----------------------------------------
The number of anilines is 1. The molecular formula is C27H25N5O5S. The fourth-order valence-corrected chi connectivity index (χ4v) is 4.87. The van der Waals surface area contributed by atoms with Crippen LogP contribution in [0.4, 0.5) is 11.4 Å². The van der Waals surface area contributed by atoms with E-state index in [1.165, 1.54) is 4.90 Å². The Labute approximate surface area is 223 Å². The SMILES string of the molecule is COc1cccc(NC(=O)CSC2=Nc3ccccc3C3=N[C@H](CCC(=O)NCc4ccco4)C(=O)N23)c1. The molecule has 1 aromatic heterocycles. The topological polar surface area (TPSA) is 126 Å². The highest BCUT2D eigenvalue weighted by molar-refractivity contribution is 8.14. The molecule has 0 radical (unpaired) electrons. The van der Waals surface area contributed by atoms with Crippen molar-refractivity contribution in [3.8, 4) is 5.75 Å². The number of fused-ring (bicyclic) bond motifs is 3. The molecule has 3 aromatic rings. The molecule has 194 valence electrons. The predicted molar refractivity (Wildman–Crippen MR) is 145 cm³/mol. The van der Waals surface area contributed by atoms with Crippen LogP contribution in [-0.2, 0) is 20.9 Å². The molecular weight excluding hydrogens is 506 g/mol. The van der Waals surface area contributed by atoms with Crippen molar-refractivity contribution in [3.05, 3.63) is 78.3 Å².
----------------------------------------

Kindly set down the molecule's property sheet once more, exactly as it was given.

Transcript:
The number of anilines is 1. The molecular formula is C27H25N5O5S. The fourth-order valence-corrected chi connectivity index (χ4v) is 4.87. The van der Waals surface area contributed by atoms with Crippen LogP contribution in [0.4, 0.5) is 11.4 Å². The van der Waals surface area contributed by atoms with E-state index in [1.165, 1.54) is 4.90 Å². The Labute approximate surface area is 223 Å². The SMILES string of the molecule is COc1cccc(NC(=O)CSC2=Nc3ccccc3C3=N[C@H](CCC(=O)NCc4ccco4)C(=O)N23)c1. The molecule has 1 aromatic heterocycles. The topological polar surface area (TPSA) is 126 Å². The highest BCUT2D eigenvalue weighted by molar-refractivity contribution is 8.14. The molecule has 0 radical (unpaired) electrons. The van der Waals surface area contributed by atoms with Crippen molar-refractivity contribution in [3.8, 4) is 5.75 Å². The number of fused-ring (bicyclic) bond motifs is 3. The molecule has 3 aromatic rings. The molecule has 194 valence electrons. The predicted molar refractivity (Wildman–Crippen MR) is 145 cm³/mol. The van der Waals surface area contributed by atoms with Crippen LogP contribution in [-0.2, 0) is 20.9 Å². The molecular weight excluding hydrogens is 506 g/mol. The van der Waals surface area contributed by atoms with Crippen molar-refractivity contribution in [3.05, 3.63) is 78.3 Å².